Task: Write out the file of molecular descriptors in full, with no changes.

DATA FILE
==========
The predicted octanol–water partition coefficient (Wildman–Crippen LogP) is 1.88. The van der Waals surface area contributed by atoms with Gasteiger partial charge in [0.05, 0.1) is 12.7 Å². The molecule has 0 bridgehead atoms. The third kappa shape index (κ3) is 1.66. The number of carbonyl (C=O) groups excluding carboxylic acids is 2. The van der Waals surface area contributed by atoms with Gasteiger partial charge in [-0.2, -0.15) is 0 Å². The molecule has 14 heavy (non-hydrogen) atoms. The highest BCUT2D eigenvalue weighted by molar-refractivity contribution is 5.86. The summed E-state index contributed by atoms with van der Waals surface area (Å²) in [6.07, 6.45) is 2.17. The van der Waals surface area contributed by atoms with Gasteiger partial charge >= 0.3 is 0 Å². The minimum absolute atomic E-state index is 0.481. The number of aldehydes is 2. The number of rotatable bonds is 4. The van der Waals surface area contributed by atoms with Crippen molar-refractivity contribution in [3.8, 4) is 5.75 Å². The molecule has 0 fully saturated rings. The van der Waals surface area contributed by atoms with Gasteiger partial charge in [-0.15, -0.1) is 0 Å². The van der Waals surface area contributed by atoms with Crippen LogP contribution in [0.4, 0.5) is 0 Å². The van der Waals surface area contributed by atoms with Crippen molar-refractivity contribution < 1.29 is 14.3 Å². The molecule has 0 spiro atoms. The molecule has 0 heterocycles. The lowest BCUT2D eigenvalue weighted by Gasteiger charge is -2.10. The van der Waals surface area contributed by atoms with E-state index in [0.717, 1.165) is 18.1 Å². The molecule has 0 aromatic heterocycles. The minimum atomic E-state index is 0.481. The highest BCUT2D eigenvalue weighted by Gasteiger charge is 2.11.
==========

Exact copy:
The predicted octanol–water partition coefficient (Wildman–Crippen LogP) is 1.88. The van der Waals surface area contributed by atoms with Gasteiger partial charge in [0.05, 0.1) is 12.7 Å². The molecule has 0 bridgehead atoms. The third kappa shape index (κ3) is 1.66. The number of carbonyl (C=O) groups excluding carboxylic acids is 2. The van der Waals surface area contributed by atoms with Gasteiger partial charge in [-0.2, -0.15) is 0 Å². The molecule has 14 heavy (non-hydrogen) atoms. The highest BCUT2D eigenvalue weighted by molar-refractivity contribution is 5.86. The summed E-state index contributed by atoms with van der Waals surface area (Å²) in [6.07, 6.45) is 2.17. The van der Waals surface area contributed by atoms with Gasteiger partial charge >= 0.3 is 0 Å². The minimum absolute atomic E-state index is 0.481. The number of aldehydes is 2. The number of rotatable bonds is 4. The van der Waals surface area contributed by atoms with Crippen molar-refractivity contribution in [3.8, 4) is 5.75 Å². The molecule has 0 fully saturated rings. The van der Waals surface area contributed by atoms with Gasteiger partial charge in [-0.15, -0.1) is 0 Å². The van der Waals surface area contributed by atoms with Crippen LogP contribution in [0.4, 0.5) is 0 Å². The van der Waals surface area contributed by atoms with Crippen molar-refractivity contribution < 1.29 is 14.3 Å². The molecule has 0 spiro atoms. The molecule has 0 heterocycles. The lowest BCUT2D eigenvalue weighted by Gasteiger charge is -2.10. The van der Waals surface area contributed by atoms with E-state index in [0.717, 1.165) is 18.1 Å². The molecule has 0 aromatic heterocycles. The minimum atomic E-state index is 0.481. The highest BCUT2D eigenvalue weighted by Gasteiger charge is 2.11.